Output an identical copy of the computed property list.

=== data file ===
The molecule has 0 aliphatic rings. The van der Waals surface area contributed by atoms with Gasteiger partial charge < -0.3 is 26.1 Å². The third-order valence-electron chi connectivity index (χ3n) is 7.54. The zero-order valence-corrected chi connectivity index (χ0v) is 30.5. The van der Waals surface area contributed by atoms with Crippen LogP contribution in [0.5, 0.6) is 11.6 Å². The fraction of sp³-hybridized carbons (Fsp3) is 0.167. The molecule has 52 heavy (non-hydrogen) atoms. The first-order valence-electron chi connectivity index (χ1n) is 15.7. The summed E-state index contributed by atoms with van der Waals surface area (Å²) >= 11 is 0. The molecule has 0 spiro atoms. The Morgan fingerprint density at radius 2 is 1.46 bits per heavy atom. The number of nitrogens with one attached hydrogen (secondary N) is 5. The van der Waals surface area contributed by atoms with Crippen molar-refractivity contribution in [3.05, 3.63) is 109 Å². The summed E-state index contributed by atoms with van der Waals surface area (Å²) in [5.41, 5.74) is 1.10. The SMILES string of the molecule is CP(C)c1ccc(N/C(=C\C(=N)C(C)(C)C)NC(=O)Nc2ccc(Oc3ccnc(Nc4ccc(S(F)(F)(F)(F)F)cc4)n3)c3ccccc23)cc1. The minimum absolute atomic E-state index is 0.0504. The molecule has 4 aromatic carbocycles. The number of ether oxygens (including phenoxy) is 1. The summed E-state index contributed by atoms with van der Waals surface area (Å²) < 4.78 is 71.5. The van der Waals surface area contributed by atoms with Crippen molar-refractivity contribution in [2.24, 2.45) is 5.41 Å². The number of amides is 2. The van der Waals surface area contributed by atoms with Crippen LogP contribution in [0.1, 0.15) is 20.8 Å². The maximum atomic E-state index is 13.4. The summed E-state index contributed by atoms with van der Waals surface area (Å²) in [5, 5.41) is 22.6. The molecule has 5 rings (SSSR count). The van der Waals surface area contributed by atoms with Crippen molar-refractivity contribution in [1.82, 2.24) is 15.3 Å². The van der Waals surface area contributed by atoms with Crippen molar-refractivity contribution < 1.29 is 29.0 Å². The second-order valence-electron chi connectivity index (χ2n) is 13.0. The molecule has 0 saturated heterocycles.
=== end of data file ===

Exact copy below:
The molecule has 0 aliphatic rings. The van der Waals surface area contributed by atoms with Gasteiger partial charge < -0.3 is 26.1 Å². The third-order valence-electron chi connectivity index (χ3n) is 7.54. The zero-order valence-corrected chi connectivity index (χ0v) is 30.5. The van der Waals surface area contributed by atoms with Crippen LogP contribution in [0.5, 0.6) is 11.6 Å². The fraction of sp³-hybridized carbons (Fsp3) is 0.167. The molecule has 52 heavy (non-hydrogen) atoms. The first-order valence-electron chi connectivity index (χ1n) is 15.7. The summed E-state index contributed by atoms with van der Waals surface area (Å²) >= 11 is 0. The molecule has 0 spiro atoms. The Morgan fingerprint density at radius 2 is 1.46 bits per heavy atom. The number of nitrogens with one attached hydrogen (secondary N) is 5. The van der Waals surface area contributed by atoms with Crippen molar-refractivity contribution in [3.05, 3.63) is 109 Å². The summed E-state index contributed by atoms with van der Waals surface area (Å²) in [5.41, 5.74) is 1.10. The SMILES string of the molecule is CP(C)c1ccc(N/C(=C\C(=N)C(C)(C)C)NC(=O)Nc2ccc(Oc3ccnc(Nc4ccc(S(F)(F)(F)(F)F)cc4)n3)c3ccccc23)cc1. The minimum absolute atomic E-state index is 0.0504. The molecule has 4 aromatic carbocycles. The number of ether oxygens (including phenoxy) is 1. The summed E-state index contributed by atoms with van der Waals surface area (Å²) < 4.78 is 71.5. The van der Waals surface area contributed by atoms with Crippen molar-refractivity contribution in [2.24, 2.45) is 5.41 Å². The number of amides is 2. The van der Waals surface area contributed by atoms with Crippen LogP contribution in [0.1, 0.15) is 20.8 Å². The maximum atomic E-state index is 13.4. The summed E-state index contributed by atoms with van der Waals surface area (Å²) in [5, 5.41) is 22.6. The molecule has 5 rings (SSSR count). The van der Waals surface area contributed by atoms with Crippen molar-refractivity contribution in [1.82, 2.24) is 15.3 Å². The van der Waals surface area contributed by atoms with Crippen molar-refractivity contribution < 1.29 is 29.0 Å². The second-order valence-electron chi connectivity index (χ2n) is 13.0. The molecule has 0 saturated heterocycles.